Richard Barnes Deputy Mayor of London

Richard Barnes Deputy Mayor of London

I achieved elected office for the first time in May 1982, representing the marginal ward of Cowley, Uxbridge in the London Borough of Hillingdon and lost it four years later in 1986. I had been offered a safer seat but refused to go on the “chicken run” just to stay in office. The best lesson an aspiring politician can have is that democracy swings both ways and you can’t only defend democacy when you win.

Four years later I returned to Hillingdon Council representing Ickenham and represented the ward continuously until 2002 when I transferred to the area in which I live, Harefield, and have now been elected to represent the village three times.

Between 1991 and 2000 I was also the Leader of the Conservative Group and Leader of the Council between 1991 and 1993. In 1998, a year after the Conservatives defeat in the general election, I achieved a 14.6%, swing taking Hillingdon council back from Labour. In July 2000, I stood down following my election to the Greater London Authority as Member for Ealing and Hillingdon. I had campaigned against the establishment of the GLA and the directly elected Mayoralty, lost the referendum, and determined to make the seat Conservative. On the eve of the election both the Evening Standard and The Times predicted that the constituency was “safe Labour”. Thanks to the dedication and hard work that everyone put in, and to my delight, they were proved wrong and have been ever since – my majority has now grown from 6,300 to 28,700.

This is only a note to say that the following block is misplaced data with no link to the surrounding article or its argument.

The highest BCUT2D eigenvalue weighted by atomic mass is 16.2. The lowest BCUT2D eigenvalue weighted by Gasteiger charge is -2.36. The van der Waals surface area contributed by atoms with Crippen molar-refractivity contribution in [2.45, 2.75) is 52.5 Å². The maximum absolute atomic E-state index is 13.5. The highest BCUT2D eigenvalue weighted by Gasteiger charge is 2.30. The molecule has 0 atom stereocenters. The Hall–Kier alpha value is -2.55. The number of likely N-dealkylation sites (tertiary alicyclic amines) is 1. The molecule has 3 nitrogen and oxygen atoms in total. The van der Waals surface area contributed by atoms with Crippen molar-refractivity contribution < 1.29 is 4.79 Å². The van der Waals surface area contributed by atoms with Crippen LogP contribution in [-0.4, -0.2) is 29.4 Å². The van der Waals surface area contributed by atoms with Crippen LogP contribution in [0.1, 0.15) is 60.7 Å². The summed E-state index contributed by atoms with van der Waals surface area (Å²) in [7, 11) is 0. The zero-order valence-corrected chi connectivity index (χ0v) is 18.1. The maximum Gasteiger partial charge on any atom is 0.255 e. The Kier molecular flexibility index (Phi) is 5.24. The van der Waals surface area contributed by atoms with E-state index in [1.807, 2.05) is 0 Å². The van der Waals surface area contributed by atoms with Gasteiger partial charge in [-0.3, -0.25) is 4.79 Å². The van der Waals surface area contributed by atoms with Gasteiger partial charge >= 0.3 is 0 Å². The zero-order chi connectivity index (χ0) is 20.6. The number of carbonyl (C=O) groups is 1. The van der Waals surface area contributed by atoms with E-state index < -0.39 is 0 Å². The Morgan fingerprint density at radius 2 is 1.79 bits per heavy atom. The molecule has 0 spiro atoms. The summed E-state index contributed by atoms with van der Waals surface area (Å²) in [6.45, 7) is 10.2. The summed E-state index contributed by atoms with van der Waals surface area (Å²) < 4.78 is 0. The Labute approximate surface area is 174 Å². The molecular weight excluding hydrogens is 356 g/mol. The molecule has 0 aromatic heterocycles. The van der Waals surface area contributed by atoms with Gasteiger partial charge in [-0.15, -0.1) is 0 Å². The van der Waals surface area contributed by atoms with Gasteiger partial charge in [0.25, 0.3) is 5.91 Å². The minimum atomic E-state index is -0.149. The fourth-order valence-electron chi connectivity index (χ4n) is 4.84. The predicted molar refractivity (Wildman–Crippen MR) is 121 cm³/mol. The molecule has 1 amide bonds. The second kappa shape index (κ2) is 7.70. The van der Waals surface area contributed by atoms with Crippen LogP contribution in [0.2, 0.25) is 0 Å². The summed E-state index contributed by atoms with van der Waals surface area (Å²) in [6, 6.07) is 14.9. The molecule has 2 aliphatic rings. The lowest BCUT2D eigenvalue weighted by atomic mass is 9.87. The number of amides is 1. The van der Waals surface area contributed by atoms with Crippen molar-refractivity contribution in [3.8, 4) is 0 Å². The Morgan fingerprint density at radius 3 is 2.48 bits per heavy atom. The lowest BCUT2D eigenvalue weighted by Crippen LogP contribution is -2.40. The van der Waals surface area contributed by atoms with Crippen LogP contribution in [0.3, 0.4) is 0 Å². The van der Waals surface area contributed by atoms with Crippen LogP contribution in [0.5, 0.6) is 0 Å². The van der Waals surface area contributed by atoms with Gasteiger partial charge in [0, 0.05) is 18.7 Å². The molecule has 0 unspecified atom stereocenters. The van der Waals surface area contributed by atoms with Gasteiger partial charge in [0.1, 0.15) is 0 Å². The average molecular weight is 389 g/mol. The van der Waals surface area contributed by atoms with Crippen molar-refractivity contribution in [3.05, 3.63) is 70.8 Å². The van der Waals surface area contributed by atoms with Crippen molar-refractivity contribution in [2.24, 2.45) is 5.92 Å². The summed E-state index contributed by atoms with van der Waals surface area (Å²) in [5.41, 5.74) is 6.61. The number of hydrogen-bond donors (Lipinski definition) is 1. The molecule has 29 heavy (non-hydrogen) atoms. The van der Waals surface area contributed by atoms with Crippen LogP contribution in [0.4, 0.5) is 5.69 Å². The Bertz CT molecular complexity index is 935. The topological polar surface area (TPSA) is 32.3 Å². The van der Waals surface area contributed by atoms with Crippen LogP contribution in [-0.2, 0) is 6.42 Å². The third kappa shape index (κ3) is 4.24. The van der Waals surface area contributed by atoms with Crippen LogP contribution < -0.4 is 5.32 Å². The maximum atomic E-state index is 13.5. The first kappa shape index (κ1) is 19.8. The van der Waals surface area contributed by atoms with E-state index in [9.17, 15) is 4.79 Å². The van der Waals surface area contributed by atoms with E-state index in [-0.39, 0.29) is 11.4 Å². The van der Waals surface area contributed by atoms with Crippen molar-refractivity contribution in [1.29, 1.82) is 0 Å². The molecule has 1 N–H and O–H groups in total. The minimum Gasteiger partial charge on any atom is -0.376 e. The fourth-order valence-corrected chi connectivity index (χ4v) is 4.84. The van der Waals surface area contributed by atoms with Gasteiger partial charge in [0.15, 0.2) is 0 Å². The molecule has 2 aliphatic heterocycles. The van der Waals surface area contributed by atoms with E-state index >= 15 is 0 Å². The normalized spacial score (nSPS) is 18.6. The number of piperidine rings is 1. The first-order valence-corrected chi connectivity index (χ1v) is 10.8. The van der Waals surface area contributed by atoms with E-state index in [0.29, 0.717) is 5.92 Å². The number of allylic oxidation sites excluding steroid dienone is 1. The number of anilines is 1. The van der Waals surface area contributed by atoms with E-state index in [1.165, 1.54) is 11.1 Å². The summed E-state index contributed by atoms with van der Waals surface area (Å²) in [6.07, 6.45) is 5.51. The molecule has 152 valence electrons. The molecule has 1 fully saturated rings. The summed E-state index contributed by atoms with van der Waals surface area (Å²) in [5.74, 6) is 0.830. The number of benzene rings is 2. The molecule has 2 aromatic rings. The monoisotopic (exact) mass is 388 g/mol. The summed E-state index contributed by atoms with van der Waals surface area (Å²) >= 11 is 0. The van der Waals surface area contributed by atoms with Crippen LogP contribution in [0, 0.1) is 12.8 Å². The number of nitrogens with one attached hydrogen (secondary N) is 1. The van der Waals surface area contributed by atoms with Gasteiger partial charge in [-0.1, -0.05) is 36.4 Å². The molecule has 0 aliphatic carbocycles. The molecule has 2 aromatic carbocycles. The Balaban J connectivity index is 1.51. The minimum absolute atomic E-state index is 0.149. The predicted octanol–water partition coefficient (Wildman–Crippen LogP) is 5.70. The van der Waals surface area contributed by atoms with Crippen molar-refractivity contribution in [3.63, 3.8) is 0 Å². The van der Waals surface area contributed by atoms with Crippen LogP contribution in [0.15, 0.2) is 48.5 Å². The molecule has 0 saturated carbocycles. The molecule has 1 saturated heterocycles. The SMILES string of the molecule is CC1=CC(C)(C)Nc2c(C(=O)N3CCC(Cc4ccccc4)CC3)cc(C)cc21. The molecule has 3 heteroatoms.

I am now a convinced supporter of the institution of the directly elected Mayor of London and a Strategic Authority (GLA). Though the structure needs reforming, London is too important a city to rely solely on a distant ‘Minister in Parliament’ with no electoral mandate.

Following Boris Johnson’s victory over Ken Livingstone and his election as Mayor of London, he did me the honour of appointing me as his Statutory Deputy Mayor of London. My responsibilities, in addition to standing in for the Mayor, include social policy, equality and access for the 2012 Olympic games, Responsible Procurement, Diversity Works for London, representing London to the international community, community cohesion and London Resilience.